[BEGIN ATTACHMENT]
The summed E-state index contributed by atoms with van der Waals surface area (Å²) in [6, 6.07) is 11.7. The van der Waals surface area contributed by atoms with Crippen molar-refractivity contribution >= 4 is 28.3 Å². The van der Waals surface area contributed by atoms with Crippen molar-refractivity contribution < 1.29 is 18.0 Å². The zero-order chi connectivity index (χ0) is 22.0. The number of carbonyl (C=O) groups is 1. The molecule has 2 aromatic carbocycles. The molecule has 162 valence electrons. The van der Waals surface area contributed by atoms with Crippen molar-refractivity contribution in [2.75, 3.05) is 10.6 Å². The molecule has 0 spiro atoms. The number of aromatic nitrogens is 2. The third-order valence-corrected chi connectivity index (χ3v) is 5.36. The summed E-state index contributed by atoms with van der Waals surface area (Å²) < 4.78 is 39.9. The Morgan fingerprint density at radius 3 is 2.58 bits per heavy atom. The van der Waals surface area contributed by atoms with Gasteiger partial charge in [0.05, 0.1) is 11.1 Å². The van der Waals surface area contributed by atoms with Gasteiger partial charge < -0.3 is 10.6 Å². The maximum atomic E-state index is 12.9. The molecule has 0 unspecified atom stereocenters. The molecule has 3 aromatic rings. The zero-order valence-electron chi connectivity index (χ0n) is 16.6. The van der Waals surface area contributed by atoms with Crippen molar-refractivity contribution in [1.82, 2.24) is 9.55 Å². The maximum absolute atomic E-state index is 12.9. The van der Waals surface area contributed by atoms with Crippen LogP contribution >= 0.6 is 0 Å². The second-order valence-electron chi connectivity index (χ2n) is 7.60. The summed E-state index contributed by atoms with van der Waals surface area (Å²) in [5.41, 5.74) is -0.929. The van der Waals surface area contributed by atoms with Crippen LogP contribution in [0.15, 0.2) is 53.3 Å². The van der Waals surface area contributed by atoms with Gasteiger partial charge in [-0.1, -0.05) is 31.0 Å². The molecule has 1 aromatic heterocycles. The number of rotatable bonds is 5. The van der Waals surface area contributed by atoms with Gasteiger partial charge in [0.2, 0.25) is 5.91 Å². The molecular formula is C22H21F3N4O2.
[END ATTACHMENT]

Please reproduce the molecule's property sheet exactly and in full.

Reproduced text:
The summed E-state index contributed by atoms with van der Waals surface area (Å²) in [6, 6.07) is 11.7. The van der Waals surface area contributed by atoms with Crippen molar-refractivity contribution >= 4 is 28.3 Å². The van der Waals surface area contributed by atoms with Crippen molar-refractivity contribution < 1.29 is 18.0 Å². The zero-order chi connectivity index (χ0) is 22.0. The number of carbonyl (C=O) groups is 1. The molecule has 2 aromatic carbocycles. The molecule has 162 valence electrons. The van der Waals surface area contributed by atoms with Crippen molar-refractivity contribution in [2.75, 3.05) is 10.6 Å². The molecule has 0 spiro atoms. The number of aromatic nitrogens is 2. The third-order valence-corrected chi connectivity index (χ3v) is 5.36. The summed E-state index contributed by atoms with van der Waals surface area (Å²) < 4.78 is 39.9. The Morgan fingerprint density at radius 3 is 2.58 bits per heavy atom. The van der Waals surface area contributed by atoms with Gasteiger partial charge in [0.05, 0.1) is 11.1 Å². The van der Waals surface area contributed by atoms with Gasteiger partial charge < -0.3 is 10.6 Å². The maximum atomic E-state index is 12.9. The molecule has 0 unspecified atom stereocenters. The molecule has 3 aromatic rings. The zero-order valence-electron chi connectivity index (χ0n) is 16.6. The van der Waals surface area contributed by atoms with Crippen molar-refractivity contribution in [1.82, 2.24) is 9.55 Å². The maximum absolute atomic E-state index is 12.9. The van der Waals surface area contributed by atoms with Crippen LogP contribution >= 0.6 is 0 Å². The second-order valence-electron chi connectivity index (χ2n) is 7.60. The summed E-state index contributed by atoms with van der Waals surface area (Å²) in [5.41, 5.74) is -0.929. The van der Waals surface area contributed by atoms with Crippen LogP contribution in [0.15, 0.2) is 53.3 Å². The van der Waals surface area contributed by atoms with Gasteiger partial charge in [-0.1, -0.05) is 31.0 Å². The molecule has 1 aromatic heterocycles. The number of rotatable bonds is 5. The van der Waals surface area contributed by atoms with Gasteiger partial charge in [0.2, 0.25) is 5.91 Å². The molecular formula is C22H21F3N4O2.